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Timothy Myers: What’s going on at the SCV senior center?

Posted: August 11, 2012 2:00 a.m.
Updated: August 11, 2012 2:00 a.m.

The Santa Clarita Valley Senior Center sits in the heart of Newhall near the Veterans Historical Plaza and Old Town Newhall.

I first discovered the Senior Center in 1998 when I reported there the evening of July 3 to discuss the logistics of Fourth of July parade announcing and pick up a hard copy of the parade narrative script.

For the next several years I would report to the Senior Center to “check in” and pick up a quick snack of packaged pastries and orange juice before walking back to my announcing station.

Technology since defeated the need for this annual rite. The parade organizers distribute the scripts electronically and announcers print them out and walk directly to their announcing stations, shown previously on a transmitted Google map.

But in all those years since 1998, while the community changed greatly, the Senior Center remained changeless, even down to the plastic furniture in the common room.

In the early days of Santa Clarita cityhood, the Senior Center provided a nexus of political networking activity, with all paths to elected office seeming to include a stint or continued service on the Senior Center’s board, which expanded to an ungodly size to accommodate all the politically ambitious.

Myriad see-and-be-seen fundraisers were held on behalf of the Senior Center, and it seemed a bulwark in an ever-changing world.

In the almost 16 years since I began writing a regular weekly column for The Signal, I would first write about the Senior Center in 2005. I recall that several reform-minded and serious individuals, including Duane Harte, current local parks commissioner, and Maria Gutzeit, current Newhall County Water District board member, attempted to carve out a leaner executive committee of the unwieldy and massive board in order to attempt to address some rather dire financial occurrences at the center, initially with the formation of a fundraising charitable foundation.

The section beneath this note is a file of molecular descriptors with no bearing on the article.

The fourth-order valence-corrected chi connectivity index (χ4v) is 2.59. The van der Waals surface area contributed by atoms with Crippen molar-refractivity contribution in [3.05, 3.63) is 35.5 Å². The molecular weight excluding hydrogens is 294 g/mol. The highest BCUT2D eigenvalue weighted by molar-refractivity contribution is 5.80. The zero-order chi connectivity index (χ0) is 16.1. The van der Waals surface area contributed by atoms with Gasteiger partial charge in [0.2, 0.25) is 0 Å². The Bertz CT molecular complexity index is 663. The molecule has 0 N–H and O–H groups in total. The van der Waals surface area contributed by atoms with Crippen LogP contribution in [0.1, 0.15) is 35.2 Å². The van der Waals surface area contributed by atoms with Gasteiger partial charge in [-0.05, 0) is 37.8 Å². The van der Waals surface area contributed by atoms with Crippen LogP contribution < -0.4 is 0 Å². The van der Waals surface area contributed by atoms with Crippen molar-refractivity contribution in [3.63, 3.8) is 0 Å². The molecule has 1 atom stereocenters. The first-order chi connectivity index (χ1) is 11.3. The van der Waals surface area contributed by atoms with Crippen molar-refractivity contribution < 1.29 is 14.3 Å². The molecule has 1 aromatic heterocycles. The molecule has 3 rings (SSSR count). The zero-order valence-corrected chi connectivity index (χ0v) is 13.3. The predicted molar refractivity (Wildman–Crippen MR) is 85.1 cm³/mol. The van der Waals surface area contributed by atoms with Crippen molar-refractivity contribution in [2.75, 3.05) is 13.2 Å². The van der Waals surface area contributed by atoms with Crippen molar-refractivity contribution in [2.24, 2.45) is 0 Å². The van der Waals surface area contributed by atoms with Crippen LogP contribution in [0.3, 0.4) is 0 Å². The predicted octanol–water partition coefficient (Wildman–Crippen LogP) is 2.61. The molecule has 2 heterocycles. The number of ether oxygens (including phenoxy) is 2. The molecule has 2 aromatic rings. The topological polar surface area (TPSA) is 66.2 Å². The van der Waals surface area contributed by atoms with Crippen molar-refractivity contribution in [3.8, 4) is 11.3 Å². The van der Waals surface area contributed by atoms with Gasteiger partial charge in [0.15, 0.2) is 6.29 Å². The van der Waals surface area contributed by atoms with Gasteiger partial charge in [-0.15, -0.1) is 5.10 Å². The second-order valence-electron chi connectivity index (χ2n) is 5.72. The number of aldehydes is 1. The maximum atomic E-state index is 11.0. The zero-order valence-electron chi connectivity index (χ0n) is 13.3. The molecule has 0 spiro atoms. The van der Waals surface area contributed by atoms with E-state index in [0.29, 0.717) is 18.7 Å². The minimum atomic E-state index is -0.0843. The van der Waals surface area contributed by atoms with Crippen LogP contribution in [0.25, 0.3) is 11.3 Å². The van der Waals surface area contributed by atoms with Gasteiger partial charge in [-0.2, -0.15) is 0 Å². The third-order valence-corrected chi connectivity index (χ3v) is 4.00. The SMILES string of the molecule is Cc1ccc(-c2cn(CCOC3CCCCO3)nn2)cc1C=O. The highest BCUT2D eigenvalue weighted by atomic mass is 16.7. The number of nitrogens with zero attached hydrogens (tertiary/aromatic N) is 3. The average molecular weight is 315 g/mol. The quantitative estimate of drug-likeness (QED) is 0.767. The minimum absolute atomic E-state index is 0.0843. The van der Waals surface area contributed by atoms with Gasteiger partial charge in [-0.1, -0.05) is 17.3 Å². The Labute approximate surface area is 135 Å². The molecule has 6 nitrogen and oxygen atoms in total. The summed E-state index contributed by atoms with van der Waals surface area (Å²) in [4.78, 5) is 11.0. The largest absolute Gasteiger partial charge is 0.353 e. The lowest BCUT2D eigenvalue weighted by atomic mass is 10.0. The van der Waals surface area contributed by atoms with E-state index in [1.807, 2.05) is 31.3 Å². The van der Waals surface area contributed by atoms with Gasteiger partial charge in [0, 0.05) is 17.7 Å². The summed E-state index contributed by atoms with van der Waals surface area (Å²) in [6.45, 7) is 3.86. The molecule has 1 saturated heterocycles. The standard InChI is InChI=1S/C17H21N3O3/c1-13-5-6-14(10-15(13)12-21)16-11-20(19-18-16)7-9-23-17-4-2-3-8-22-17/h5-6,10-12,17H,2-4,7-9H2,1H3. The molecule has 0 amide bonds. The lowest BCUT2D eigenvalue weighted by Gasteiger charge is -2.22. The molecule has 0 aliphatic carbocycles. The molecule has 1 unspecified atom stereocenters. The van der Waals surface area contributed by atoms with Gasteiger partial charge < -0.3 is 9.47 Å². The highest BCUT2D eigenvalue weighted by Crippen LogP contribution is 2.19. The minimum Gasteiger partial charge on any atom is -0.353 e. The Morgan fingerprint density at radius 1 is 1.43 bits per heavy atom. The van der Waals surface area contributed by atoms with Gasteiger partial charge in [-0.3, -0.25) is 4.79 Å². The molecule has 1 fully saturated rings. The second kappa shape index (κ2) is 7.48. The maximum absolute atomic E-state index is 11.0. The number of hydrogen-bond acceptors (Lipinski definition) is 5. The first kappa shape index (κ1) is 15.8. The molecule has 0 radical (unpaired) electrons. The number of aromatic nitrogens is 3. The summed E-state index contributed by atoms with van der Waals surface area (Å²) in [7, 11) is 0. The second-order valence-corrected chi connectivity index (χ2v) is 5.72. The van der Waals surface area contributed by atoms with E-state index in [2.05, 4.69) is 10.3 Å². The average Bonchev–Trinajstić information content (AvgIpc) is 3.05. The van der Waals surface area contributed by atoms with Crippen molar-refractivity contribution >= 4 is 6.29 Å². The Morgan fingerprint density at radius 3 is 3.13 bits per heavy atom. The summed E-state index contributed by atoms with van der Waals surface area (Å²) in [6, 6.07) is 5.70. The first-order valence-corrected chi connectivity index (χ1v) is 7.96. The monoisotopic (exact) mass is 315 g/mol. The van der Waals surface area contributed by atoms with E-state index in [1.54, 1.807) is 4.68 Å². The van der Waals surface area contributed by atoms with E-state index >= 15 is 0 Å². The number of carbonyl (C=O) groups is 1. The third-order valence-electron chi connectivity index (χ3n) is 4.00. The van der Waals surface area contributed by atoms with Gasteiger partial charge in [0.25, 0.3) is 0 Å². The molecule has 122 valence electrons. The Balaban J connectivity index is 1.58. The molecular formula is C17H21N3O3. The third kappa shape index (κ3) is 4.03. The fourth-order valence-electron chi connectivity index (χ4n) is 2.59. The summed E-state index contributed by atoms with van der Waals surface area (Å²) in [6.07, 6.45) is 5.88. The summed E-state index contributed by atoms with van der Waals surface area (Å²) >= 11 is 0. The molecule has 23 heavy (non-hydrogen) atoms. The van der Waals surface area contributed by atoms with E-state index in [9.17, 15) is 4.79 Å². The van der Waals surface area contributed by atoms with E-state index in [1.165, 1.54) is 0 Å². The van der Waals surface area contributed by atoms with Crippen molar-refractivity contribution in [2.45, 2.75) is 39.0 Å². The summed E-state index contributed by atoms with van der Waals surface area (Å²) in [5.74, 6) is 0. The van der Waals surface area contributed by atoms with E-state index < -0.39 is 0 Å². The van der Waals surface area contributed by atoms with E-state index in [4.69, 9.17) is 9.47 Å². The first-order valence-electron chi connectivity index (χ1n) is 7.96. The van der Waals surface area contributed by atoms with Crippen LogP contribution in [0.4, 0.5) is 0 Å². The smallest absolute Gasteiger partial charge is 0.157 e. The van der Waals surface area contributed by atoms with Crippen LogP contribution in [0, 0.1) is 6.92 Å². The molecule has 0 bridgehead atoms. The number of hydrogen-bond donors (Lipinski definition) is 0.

The financial crisis came from unpaid utility bills that amounted to $15,000 to $20,000 per month. Several months earlier, the county withdrew its practice of paying the utility bills of the center. It appeared from published reports that management of the center allowed the bills to pile up for several months before springing on them the dire circumstances.

I wrote a column that I believed mildly criticized the management of the center for some negligence in not bringing this to the attention of the board sooner so that more choices for remediation existed.

After writing this column, something strange occurred. I received at my residence a four-page typed anonymous letter stating that I just scratched the surface of rottenness and should continue to dig, while making various allegations that one cannot print due to their anonymous nature.

A dear senior lady also called my home telephone to discuss the situation, leaving a rambling voice mail that attempted to use a code name but then revealed her actual name, which anyway showed up on the call identifier.

Beginning in 2010 with the departure of longtime director Brad Berens, a parade of directors came and went, with little reported until the recent revelation that the center turned away seniors from the (sort of) free lunch that the center provides on a daily basis.

From the  recent excellent article by Perry Smith, the management of the center seems confused, like in 2005. Apparently, the county that disburses federal funds for the lunch program would “make up” budget shortfalls incurred by various centers in the county but no longer could do that, resulting in the reduction.

The community also learned that to save money, the center decided to restrict lunch to those above 60, which means they served people below 60. (At my own recently achieved age of 52, I find it quite bizarre that someone near my age would eat lunch at a Senior Center.)

We also learned that the about one-third of the seniors paid the $3.50 “donation” to defray the cost of the $6 lunch.

Which leaves one to wonder: What is going on at the Senior Center? It seems more confused than in 2005.

Timothy Myers is a Valencia resident.


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